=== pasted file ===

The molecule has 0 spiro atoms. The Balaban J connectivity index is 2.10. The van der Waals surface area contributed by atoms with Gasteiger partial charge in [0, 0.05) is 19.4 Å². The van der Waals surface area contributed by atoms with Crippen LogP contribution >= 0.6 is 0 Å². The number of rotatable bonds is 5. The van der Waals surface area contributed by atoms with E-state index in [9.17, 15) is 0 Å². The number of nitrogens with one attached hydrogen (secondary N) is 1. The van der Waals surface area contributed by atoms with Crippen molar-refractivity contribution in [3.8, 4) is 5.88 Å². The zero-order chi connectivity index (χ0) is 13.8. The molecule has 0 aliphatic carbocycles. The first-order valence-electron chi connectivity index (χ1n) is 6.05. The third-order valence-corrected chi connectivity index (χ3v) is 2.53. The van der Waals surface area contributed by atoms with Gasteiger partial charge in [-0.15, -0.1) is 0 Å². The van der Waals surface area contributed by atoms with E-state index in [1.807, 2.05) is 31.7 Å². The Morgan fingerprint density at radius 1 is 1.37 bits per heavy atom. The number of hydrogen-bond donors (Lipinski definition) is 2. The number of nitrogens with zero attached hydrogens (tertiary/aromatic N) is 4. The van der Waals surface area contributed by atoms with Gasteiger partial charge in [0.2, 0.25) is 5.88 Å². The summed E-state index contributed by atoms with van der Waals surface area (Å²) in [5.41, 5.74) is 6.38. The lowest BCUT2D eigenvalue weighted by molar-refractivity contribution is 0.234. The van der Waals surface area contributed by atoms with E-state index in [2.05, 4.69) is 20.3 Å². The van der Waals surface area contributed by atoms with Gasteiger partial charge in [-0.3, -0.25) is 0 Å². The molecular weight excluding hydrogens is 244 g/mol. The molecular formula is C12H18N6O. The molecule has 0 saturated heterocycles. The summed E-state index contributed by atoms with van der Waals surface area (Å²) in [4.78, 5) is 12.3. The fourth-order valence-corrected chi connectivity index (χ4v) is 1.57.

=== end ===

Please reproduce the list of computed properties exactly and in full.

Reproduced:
The molecule has 0 spiro atoms. The Balaban J connectivity index is 2.10. The van der Waals surface area contributed by atoms with Gasteiger partial charge in [0, 0.05) is 19.4 Å². The van der Waals surface area contributed by atoms with Crippen LogP contribution >= 0.6 is 0 Å². The number of rotatable bonds is 5. The van der Waals surface area contributed by atoms with E-state index in [9.17, 15) is 0 Å². The number of nitrogens with one attached hydrogen (secondary N) is 1. The van der Waals surface area contributed by atoms with Crippen molar-refractivity contribution in [3.8, 4) is 5.88 Å². The zero-order chi connectivity index (χ0) is 13.8. The molecule has 0 aliphatic carbocycles. The first-order valence-electron chi connectivity index (χ1n) is 6.05. The third-order valence-corrected chi connectivity index (χ3v) is 2.53. The van der Waals surface area contributed by atoms with Gasteiger partial charge in [-0.15, -0.1) is 0 Å². The van der Waals surface area contributed by atoms with E-state index in [1.807, 2.05) is 31.7 Å². The Morgan fingerprint density at radius 1 is 1.37 bits per heavy atom. The number of hydrogen-bond donors (Lipinski definition) is 2. The number of nitrogens with zero attached hydrogens (tertiary/aromatic N) is 4. The van der Waals surface area contributed by atoms with Gasteiger partial charge in [0.2, 0.25) is 5.88 Å². The summed E-state index contributed by atoms with van der Waals surface area (Å²) in [5.41, 5.74) is 6.38. The lowest BCUT2D eigenvalue weighted by molar-refractivity contribution is 0.234. The van der Waals surface area contributed by atoms with E-state index in [2.05, 4.69) is 20.3 Å². The van der Waals surface area contributed by atoms with Gasteiger partial charge in [-0.3, -0.25) is 0 Å². The molecular weight excluding hydrogens is 244 g/mol. The molecular formula is C12H18N6O. The molecule has 0 saturated heterocycles. The summed E-state index contributed by atoms with van der Waals surface area (Å²) in [4.78, 5) is 12.3. The fourth-order valence-corrected chi connectivity index (χ4v) is 1.57.